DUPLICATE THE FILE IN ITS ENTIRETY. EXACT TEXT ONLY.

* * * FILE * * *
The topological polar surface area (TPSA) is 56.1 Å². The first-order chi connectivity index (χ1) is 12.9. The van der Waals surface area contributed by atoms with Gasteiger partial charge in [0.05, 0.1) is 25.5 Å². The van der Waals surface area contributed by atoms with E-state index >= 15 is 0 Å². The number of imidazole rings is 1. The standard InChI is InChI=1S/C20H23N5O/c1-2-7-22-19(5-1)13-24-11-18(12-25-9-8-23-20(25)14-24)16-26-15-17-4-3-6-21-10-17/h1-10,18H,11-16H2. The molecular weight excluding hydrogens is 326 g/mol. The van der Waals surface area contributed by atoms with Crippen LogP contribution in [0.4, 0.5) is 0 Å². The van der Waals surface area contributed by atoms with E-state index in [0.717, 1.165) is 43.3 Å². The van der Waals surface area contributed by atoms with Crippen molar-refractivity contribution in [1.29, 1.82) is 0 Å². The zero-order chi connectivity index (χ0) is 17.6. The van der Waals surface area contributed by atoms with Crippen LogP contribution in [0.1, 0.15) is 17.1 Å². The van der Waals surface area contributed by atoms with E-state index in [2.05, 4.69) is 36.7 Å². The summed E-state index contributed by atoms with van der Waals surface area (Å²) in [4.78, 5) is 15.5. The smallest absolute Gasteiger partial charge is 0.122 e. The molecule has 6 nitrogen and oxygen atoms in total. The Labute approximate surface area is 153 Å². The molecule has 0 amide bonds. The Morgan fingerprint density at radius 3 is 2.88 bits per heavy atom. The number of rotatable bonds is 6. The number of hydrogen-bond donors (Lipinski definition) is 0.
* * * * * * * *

The topological polar surface area (TPSA) is 56.1 Å². The first-order chi connectivity index (χ1) is 12.9. The van der Waals surface area contributed by atoms with Gasteiger partial charge in [0.05, 0.1) is 25.5 Å². The van der Waals surface area contributed by atoms with E-state index >= 15 is 0 Å². The number of imidazole rings is 1. The standard InChI is InChI=1S/C20H23N5O/c1-2-7-22-19(5-1)13-24-11-18(12-25-9-8-23-20(25)14-24)16-26-15-17-4-3-6-21-10-17/h1-10,18H,11-16H2. The molecular weight excluding hydrogens is 326 g/mol. The van der Waals surface area contributed by atoms with Crippen LogP contribution in [0.4, 0.5) is 0 Å². The van der Waals surface area contributed by atoms with E-state index in [0.717, 1.165) is 43.3 Å². The van der Waals surface area contributed by atoms with Crippen molar-refractivity contribution in [1.29, 1.82) is 0 Å². The zero-order chi connectivity index (χ0) is 17.6. The van der Waals surface area contributed by atoms with Crippen LogP contribution in [0.1, 0.15) is 17.1 Å². The van der Waals surface area contributed by atoms with E-state index in [2.05, 4.69) is 36.7 Å². The summed E-state index contributed by atoms with van der Waals surface area (Å²) in [4.78, 5) is 15.5. The smallest absolute Gasteiger partial charge is 0.122 e. The molecule has 6 nitrogen and oxygen atoms in total. The Labute approximate surface area is 153 Å². The molecule has 0 amide bonds. The Morgan fingerprint density at radius 3 is 2.88 bits per heavy atom. The number of rotatable bonds is 6. The number of hydrogen-bond donors (Lipinski definition) is 0.